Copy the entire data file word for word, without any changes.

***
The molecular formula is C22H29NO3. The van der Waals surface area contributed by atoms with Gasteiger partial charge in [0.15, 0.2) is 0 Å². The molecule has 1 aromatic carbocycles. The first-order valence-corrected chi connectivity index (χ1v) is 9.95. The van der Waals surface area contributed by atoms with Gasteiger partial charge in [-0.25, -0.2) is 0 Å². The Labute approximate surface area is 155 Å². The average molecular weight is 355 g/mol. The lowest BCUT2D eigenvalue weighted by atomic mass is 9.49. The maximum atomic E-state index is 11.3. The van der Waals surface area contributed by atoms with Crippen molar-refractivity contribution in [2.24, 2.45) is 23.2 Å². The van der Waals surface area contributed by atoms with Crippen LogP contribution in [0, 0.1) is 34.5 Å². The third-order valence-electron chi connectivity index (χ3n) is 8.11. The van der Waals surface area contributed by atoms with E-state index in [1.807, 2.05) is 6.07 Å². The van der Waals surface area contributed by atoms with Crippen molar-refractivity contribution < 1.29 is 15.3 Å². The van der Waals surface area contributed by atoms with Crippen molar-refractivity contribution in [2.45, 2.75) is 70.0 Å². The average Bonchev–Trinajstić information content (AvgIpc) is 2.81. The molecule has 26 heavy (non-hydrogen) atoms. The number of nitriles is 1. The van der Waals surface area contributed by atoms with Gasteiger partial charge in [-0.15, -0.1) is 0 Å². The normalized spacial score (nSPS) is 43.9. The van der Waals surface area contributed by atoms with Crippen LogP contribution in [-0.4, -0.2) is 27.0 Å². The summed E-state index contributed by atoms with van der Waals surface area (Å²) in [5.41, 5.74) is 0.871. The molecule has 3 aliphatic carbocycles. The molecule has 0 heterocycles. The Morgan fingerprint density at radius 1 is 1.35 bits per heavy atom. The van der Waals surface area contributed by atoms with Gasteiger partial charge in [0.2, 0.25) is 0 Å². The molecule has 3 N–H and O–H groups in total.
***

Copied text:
The molecular formula is C22H29NO3. The van der Waals surface area contributed by atoms with Gasteiger partial charge in [0.15, 0.2) is 0 Å². The molecule has 1 aromatic carbocycles. The first-order valence-corrected chi connectivity index (χ1v) is 9.95. The van der Waals surface area contributed by atoms with Gasteiger partial charge in [-0.25, -0.2) is 0 Å². The Labute approximate surface area is 155 Å². The average molecular weight is 355 g/mol. The lowest BCUT2D eigenvalue weighted by atomic mass is 9.49. The maximum atomic E-state index is 11.3. The van der Waals surface area contributed by atoms with Crippen molar-refractivity contribution in [2.24, 2.45) is 23.2 Å². The van der Waals surface area contributed by atoms with Crippen LogP contribution in [0, 0.1) is 34.5 Å². The third-order valence-electron chi connectivity index (χ3n) is 8.11. The van der Waals surface area contributed by atoms with E-state index in [1.807, 2.05) is 6.07 Å². The van der Waals surface area contributed by atoms with Crippen molar-refractivity contribution < 1.29 is 15.3 Å². The van der Waals surface area contributed by atoms with Crippen molar-refractivity contribution in [2.45, 2.75) is 70.0 Å². The average Bonchev–Trinajstić information content (AvgIpc) is 2.81. The molecule has 26 heavy (non-hydrogen) atoms. The number of nitriles is 1. The van der Waals surface area contributed by atoms with Gasteiger partial charge in [-0.15, -0.1) is 0 Å². The normalized spacial score (nSPS) is 43.9. The van der Waals surface area contributed by atoms with Crippen LogP contribution in [-0.4, -0.2) is 27.0 Å². The summed E-state index contributed by atoms with van der Waals surface area (Å²) in [5.41, 5.74) is 0.871. The molecule has 3 aliphatic carbocycles. The molecule has 0 heterocycles. The Morgan fingerprint density at radius 1 is 1.35 bits per heavy atom. The van der Waals surface area contributed by atoms with Gasteiger partial charge in [0.2, 0.25) is 0 Å². The molecule has 3 N–H and O–H groups in total.